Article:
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Senior LRA commander surrendered to US commandos

A rebel in charge of communications for warlord Joseph Kony has surrendered to Ugandan forces, the military said today, shortly after the U.S. indicated it was pulling out of the international manhunt for one of Africa’s most notorious fugitives.


Michael Omona’s surrender to Ugandan forces in Central African Republic "shows the degraded capacity’’ of the Lord’s Resistance Army rebel group, said Maj. Kiconco Tabaro, the Ugandan military’s deputy spokesman.

The United States on Wednesday cited the weakening of the LRA for its decision to remove its military forces, which have included dozens of special forces, from the operation.

The U.S. will "transition to broader-scope security and stability activities that continue the success of our African partners,’’ the U.S. Africa Command said.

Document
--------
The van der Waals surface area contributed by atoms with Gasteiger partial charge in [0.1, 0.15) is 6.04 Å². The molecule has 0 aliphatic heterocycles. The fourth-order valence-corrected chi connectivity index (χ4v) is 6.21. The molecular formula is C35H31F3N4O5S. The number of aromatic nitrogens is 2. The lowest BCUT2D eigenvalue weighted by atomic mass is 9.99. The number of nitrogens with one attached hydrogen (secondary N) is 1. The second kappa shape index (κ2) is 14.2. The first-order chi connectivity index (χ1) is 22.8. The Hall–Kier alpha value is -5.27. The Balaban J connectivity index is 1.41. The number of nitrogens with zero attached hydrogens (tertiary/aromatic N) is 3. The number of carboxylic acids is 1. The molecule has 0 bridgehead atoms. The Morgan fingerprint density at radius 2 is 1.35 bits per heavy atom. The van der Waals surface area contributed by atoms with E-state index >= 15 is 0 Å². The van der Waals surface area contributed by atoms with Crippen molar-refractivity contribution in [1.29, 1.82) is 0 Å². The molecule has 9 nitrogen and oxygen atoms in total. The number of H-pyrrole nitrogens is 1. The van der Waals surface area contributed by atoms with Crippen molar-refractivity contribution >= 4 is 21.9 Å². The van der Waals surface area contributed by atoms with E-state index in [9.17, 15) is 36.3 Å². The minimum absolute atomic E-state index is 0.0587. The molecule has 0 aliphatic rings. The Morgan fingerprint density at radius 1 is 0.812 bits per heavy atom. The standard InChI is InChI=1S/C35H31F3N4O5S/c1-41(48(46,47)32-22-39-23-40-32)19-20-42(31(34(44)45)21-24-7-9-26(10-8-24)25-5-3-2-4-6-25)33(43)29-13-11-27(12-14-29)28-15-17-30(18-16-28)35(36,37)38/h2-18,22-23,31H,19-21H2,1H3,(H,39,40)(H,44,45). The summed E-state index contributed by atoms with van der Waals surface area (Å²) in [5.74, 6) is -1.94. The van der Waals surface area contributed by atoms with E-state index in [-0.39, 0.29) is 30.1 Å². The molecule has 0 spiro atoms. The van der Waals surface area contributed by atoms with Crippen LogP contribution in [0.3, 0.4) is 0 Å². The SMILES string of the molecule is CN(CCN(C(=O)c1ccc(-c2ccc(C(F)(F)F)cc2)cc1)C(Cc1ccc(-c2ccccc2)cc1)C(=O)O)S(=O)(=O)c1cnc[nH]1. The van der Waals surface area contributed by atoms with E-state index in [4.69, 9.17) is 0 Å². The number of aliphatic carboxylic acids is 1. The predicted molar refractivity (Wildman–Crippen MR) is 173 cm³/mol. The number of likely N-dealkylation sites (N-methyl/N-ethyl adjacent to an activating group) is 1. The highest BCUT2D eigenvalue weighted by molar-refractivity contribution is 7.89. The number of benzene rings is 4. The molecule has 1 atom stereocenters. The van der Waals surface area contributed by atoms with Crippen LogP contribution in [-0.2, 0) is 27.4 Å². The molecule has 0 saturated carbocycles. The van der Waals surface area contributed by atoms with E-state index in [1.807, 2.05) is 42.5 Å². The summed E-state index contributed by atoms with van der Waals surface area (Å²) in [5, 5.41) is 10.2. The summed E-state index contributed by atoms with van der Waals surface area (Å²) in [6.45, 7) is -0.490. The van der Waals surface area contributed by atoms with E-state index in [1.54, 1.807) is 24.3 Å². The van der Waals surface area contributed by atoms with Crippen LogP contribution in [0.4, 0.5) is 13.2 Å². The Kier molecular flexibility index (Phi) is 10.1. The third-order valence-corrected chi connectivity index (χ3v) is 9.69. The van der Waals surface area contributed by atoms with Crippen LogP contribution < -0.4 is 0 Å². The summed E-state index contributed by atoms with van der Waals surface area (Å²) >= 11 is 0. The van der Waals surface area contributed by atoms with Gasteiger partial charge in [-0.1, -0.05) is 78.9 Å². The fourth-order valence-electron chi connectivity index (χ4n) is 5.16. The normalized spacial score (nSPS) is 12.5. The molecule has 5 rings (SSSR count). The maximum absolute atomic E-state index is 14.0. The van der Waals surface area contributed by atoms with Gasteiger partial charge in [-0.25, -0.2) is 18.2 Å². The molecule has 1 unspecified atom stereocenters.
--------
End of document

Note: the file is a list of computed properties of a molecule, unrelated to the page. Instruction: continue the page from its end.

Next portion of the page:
Kony is wanted by the International Criminal Court for war crimes and crimes against humanity. One of his former commanders, Dominic Ongwen, is currently on trial at The Hague-based court.

The LRA began as a Ugandan rebel movement in the 1980s but at the peak of its powers was internationally known for its cruelty against civilians in Congo, Central African Republic and what is now South Sudan as well. In 2012, the U.S.-based advocacy group Invisible Children made a highly successful online video highlighting the LRA’s alleged crimes, including the abduction of children for use as sex slaves or fighters.

But the LRA’s active membership has shrunk under pressure and is now under 100, according to the U.S. Africa Command.

Jimirasire

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